Data just released confirms the detection of microplastic pollution in human blood: scientists have found the presence of tiny particles in almost 80% of the people tested.
To address this worrying statistic and help End Plastic Pollution, EARTHDAY.ORG Africa supports the youth-led and youth-focused organization Social Youth Drive Foundation for their campaign #Plastic4Education. Initiated in Ghana, the initiative aims to build public awareness about the need to reduce plastic use and promotes ways to upcycle waste plastic. It provides an opportunity for local communities to earn by collecting discarded plastic and helps them understand the need to segregate waste management at source. Cleanup drives and social media help energize communities to collect plastic waste (mostly discarded Polyethylene Terephthalate products such as PET bottles) from marketplaces, individual homes, beach sides, and restaurants. The collector receives payment for each kilogram of plastic waste brought in, then cleaned and prepared for recycling and upcycling. PET bottles are filled with sand and used as bricks to construct classrooms for children.
Social Youth Drive Foundation also works with local authorities to regularize waste management policies. This includes placing of bins for waste disposal at every bus stop across the length and breadth of the country, getting the Environmental Protection Agency of Ghana to conduct awareness campaigns for peopleso that they understand the high level of toxins released by burning plastic, and mandating measures to check offenders.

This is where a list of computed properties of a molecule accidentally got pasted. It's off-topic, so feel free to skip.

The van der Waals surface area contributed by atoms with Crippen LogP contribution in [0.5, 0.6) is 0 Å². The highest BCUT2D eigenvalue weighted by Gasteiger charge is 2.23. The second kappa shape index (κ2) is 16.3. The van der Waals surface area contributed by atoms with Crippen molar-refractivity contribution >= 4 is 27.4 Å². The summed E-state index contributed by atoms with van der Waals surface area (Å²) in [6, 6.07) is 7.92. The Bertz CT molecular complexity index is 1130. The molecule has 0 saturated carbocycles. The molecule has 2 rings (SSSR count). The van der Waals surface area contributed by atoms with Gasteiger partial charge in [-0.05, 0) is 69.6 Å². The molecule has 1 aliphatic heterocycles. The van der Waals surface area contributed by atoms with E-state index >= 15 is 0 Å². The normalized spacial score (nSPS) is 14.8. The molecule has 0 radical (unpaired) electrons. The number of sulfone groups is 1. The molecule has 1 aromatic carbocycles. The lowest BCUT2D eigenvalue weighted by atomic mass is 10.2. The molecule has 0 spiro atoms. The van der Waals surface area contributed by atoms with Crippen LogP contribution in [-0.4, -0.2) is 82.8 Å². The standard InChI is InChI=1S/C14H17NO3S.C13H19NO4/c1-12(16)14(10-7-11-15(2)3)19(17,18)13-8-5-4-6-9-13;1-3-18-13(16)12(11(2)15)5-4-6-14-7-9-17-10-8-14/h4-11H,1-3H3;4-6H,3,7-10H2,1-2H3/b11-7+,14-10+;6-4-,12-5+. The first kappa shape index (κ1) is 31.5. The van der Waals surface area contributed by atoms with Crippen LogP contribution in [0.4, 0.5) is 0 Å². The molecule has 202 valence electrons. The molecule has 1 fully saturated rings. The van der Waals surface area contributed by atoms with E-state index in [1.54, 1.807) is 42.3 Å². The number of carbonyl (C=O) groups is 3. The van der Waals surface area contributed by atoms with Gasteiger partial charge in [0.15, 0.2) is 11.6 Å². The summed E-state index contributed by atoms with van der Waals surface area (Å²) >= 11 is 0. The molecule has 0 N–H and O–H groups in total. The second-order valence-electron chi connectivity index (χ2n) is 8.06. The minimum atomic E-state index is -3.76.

In addition to vigorous promotion on social media, on-the-ground classroom sessions are conducted in rural Ghana that highlight ways to reduce and manage waste. Keeping in mind what is often said, ‘if you educate a boy, you educate an individual, but if you educate a girl, then you educate a whole nation’, the campaign ensures that girls form a sizeable percentage of those who benefit from it. Future projects include constructing shops out of waste plastic for young women to run.
In Ghana’s cities, the problem is manifold. Many urbanites regularly quench their thirsty with the water sold in plastic bottles by street vendors. Once the bottle is empty, it generally gets dumped resulting in streetsstrewn with discarded PET bottles. The streets of Accra are where the first pilot project to manage waste plastic will be run. As in rural areas, bins to be placed at high-volume disposal areas, and collected waste plastic upcycled into construction material.
To expand #Plastic4Education to other countries, on 24 March 2022, EARTHDAY.ORG and Social Youth Drive Foundation organized a webinar that brought together women leaders from GHANA, KENYA AND TANZANIA, all of whom agreed to work to work to reduce plastic consumption and widen the scientific management of generated plastic waste in their countries.
Additional information on #Plastic4Education is available at the social media handles Social Youth Drive Foundation/plastic4educatio. You can also reach out to email@example.com, or firstname.lastname@example.org / Shaweji@earthday.org
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